A Visual Introduction to the Fourth Dimension (Rectangular by Chris McMullen

By Chris McMullen

This colourful, visible advent to the fourth size presents a transparent rationalization of the thoughts and diverse illustrations. it really is written with a slightly of character that makes this an interesting learn rather than a dry math textual content. The content material is especially obtainable, but while distinct adequate to fulfill the pursuits of complicated readers. This publication is dedicated to geometry; there aren't any religious or spiritual parts to this booklet. could you get pleasure from your trip into the interesting global of the fourth dimension!


  • Introduction
  • Chapter zero: what's a Dimension?
  • Chapter 1: Dimensions 0 and One
  • Chapter 2: the second one Dimension
  • Chapter three: three-d Space
  • Chapter four: A Fourth measurement of Space
  • Chapter five: Tesseracts and Hypercubes
  • Chapter 6: Hypercube Patterns
  • Chapter 7: Planes and Hyperplanes
  • Chapter eight: Tesseracts in Perspective
  • Chapter nine: Rotations in 4D Space
  • Chapter 10: Unfolding a Tesseract
  • Chapter eleven: move Sections of a Tesseract
  • Chapter 12: dwelling in a 4D House
  • Further Reading
  • Glossary
  • About the Author

Put in your spacesuit, strap in your defense harness, swallow your anti-nausea medication, and revel in this trip right into a fourth measurement of area! 10D, 9D, 8D, 7D, 6D, 5D, 4D, 3D, second, 1D, 0D. Blast off!

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Additional info for A Visual Introduction to the Fourth Dimension (Rectangular 4D Geometry)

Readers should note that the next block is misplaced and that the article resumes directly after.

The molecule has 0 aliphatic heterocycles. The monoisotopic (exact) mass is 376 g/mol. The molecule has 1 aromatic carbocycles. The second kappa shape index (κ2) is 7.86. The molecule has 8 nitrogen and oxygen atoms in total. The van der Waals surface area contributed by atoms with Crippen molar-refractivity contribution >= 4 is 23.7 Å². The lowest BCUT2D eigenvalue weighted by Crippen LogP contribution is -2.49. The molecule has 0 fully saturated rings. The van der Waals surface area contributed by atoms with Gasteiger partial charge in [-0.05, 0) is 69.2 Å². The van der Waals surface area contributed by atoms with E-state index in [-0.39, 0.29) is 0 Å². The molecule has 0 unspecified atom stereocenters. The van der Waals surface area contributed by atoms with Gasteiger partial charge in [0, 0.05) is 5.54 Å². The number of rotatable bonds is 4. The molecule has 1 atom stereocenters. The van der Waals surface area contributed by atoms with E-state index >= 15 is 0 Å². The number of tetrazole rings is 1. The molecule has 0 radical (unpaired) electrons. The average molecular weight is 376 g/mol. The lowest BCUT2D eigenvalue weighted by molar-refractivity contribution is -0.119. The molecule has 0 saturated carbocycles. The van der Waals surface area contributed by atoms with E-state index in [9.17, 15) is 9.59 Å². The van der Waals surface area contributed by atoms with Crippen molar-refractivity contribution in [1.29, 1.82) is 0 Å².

Sample text

It means 2 times itself N times: 20 = 1, 21 = 2, 22 = 4, 23 = 8, 24 = 16, etc. For example, a cube (N = 3) has 23 = 8 corners and a tesseract (N = 4) has 24 = 16 corners. Without even drawing one, we can now predict that a 5D hypercube (remember, it's filled with nuts) will have 25 = 32 corners. To see this, consider that each corner has N coordinates in N-dimensions. For example, in 3D the coordinates are (x,y,z) and in 4D they are (x,y,z,w). Each coordinate can be one of two values (0 or 1). That's why the formula for the number of corners in an N-dimensional hypercube (full of monkeys) is 2N.

For example, consider the cube below. A monkey is rotating this cube about the dotted line (it's the axis of rotation). Every part of the cube travels in a circle that rings around the axis of rotation. Viewing from left to right, you can visualize the rotation of the cube as the red square comes down in the figure below. The square shown below (not above) is perpendicular to the page at all times. A monkey rotates this square so that the left edge comes up and finishes at the right.

Here we have the 4 hyperplanes in color. In this figure, you can see how they correspond to the cubes bounding the tesseract. The sides of the hyperplanes come in 6 colors – one for each of the 6 planes. The many resulting colors have to do with transparency (you can see "through" the faces partially, so the colors that you see are a combination of 2 or more planes). In the next figure, each hyperplane is a solid color. The colors are much more straightforward this time, if not quite as pretty.

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